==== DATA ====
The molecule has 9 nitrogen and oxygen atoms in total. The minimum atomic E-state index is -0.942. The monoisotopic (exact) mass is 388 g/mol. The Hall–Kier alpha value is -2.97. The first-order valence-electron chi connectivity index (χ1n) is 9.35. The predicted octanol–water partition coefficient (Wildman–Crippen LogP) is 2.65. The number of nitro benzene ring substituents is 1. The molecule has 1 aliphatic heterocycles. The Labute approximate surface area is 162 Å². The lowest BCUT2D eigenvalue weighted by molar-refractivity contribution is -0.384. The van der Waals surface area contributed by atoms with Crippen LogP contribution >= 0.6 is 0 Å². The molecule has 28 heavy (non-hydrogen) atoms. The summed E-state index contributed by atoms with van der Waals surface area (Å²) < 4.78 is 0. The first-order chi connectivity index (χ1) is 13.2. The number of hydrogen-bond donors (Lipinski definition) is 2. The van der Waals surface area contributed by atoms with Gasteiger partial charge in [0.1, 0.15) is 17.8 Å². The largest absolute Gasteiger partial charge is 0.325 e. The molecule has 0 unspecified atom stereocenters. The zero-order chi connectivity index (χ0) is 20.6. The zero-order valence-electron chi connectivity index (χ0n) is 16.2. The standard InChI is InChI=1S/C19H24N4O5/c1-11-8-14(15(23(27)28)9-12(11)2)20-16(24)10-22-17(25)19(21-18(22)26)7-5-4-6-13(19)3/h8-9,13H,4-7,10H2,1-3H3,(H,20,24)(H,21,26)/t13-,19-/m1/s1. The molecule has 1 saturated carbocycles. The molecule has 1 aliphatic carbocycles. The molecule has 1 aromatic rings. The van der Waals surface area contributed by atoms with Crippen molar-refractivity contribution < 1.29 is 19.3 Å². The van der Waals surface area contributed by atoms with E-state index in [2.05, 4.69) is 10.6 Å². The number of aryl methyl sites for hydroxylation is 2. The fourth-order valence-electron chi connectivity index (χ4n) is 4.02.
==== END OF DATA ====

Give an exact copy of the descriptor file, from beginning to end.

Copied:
The molecule has 9 nitrogen and oxygen atoms in total. The minimum atomic E-state index is -0.942. The monoisotopic (exact) mass is 388 g/mol. The Hall–Kier alpha value is -2.97. The first-order valence-electron chi connectivity index (χ1n) is 9.35. The predicted octanol–water partition coefficient (Wildman–Crippen LogP) is 2.65. The number of nitro benzene ring substituents is 1. The molecule has 1 aliphatic heterocycles. The Labute approximate surface area is 162 Å². The lowest BCUT2D eigenvalue weighted by molar-refractivity contribution is -0.384. The van der Waals surface area contributed by atoms with Crippen LogP contribution >= 0.6 is 0 Å². The molecule has 28 heavy (non-hydrogen) atoms. The summed E-state index contributed by atoms with van der Waals surface area (Å²) < 4.78 is 0. The first-order chi connectivity index (χ1) is 13.2. The number of hydrogen-bond donors (Lipinski definition) is 2. The van der Waals surface area contributed by atoms with Gasteiger partial charge in [0.1, 0.15) is 17.8 Å². The largest absolute Gasteiger partial charge is 0.325 e. The molecule has 0 unspecified atom stereocenters. The zero-order chi connectivity index (χ0) is 20.6. The zero-order valence-electron chi connectivity index (χ0n) is 16.2. The standard InChI is InChI=1S/C19H24N4O5/c1-11-8-14(15(23(27)28)9-12(11)2)20-16(24)10-22-17(25)19(21-18(22)26)7-5-4-6-13(19)3/h8-9,13H,4-7,10H2,1-3H3,(H,20,24)(H,21,26)/t13-,19-/m1/s1. The molecule has 1 saturated carbocycles. The molecule has 1 aliphatic carbocycles. The molecule has 1 aromatic rings. The van der Waals surface area contributed by atoms with Crippen molar-refractivity contribution < 1.29 is 19.3 Å². The van der Waals surface area contributed by atoms with E-state index in [2.05, 4.69) is 10.6 Å². The number of aryl methyl sites for hydroxylation is 2. The fourth-order valence-electron chi connectivity index (χ4n) is 4.02.